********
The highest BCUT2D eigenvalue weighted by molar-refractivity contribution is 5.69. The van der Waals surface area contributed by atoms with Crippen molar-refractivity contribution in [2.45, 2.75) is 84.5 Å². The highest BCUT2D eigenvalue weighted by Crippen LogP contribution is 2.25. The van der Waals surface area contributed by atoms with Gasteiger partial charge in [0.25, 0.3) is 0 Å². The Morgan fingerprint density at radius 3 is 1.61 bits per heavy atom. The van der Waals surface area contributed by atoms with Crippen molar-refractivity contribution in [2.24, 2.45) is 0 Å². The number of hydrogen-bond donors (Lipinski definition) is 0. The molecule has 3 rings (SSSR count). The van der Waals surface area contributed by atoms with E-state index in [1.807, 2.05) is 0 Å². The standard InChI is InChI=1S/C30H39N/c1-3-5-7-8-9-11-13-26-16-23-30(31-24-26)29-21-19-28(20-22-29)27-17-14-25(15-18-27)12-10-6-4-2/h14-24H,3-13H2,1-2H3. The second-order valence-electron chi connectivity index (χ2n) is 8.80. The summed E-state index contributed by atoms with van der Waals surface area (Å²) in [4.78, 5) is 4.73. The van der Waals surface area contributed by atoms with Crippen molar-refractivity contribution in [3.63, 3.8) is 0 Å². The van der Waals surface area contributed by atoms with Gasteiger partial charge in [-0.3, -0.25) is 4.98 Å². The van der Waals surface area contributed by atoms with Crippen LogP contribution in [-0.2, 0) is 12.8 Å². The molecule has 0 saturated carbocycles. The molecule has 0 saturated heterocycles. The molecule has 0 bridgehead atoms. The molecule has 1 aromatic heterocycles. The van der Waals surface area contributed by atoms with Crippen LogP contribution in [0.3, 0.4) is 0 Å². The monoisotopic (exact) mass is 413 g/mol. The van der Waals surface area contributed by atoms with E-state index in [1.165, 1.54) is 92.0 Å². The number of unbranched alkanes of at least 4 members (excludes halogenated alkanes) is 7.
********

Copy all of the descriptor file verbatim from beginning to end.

The highest BCUT2D eigenvalue weighted by molar-refractivity contribution is 5.69. The van der Waals surface area contributed by atoms with Crippen molar-refractivity contribution in [2.45, 2.75) is 84.5 Å². The highest BCUT2D eigenvalue weighted by Crippen LogP contribution is 2.25. The van der Waals surface area contributed by atoms with Gasteiger partial charge in [0.25, 0.3) is 0 Å². The Morgan fingerprint density at radius 3 is 1.61 bits per heavy atom. The van der Waals surface area contributed by atoms with Crippen molar-refractivity contribution in [2.24, 2.45) is 0 Å². The number of hydrogen-bond donors (Lipinski definition) is 0. The molecule has 3 rings (SSSR count). The van der Waals surface area contributed by atoms with E-state index in [1.807, 2.05) is 0 Å². The standard InChI is InChI=1S/C30H39N/c1-3-5-7-8-9-11-13-26-16-23-30(31-24-26)29-21-19-28(20-22-29)27-17-14-25(15-18-27)12-10-6-4-2/h14-24H,3-13H2,1-2H3. The second-order valence-electron chi connectivity index (χ2n) is 8.80. The summed E-state index contributed by atoms with van der Waals surface area (Å²) in [4.78, 5) is 4.73. The van der Waals surface area contributed by atoms with Crippen molar-refractivity contribution in [3.63, 3.8) is 0 Å². The van der Waals surface area contributed by atoms with Gasteiger partial charge in [-0.3, -0.25) is 4.98 Å². The van der Waals surface area contributed by atoms with Crippen LogP contribution in [-0.2, 0) is 12.8 Å². The molecule has 0 saturated carbocycles. The molecule has 0 saturated heterocycles. The molecule has 0 bridgehead atoms. The molecule has 1 aromatic heterocycles. The van der Waals surface area contributed by atoms with Crippen LogP contribution in [0.3, 0.4) is 0 Å². The monoisotopic (exact) mass is 413 g/mol. The van der Waals surface area contributed by atoms with E-state index in [1.165, 1.54) is 92.0 Å². The number of unbranched alkanes of at least 4 members (excludes halogenated alkanes) is 7.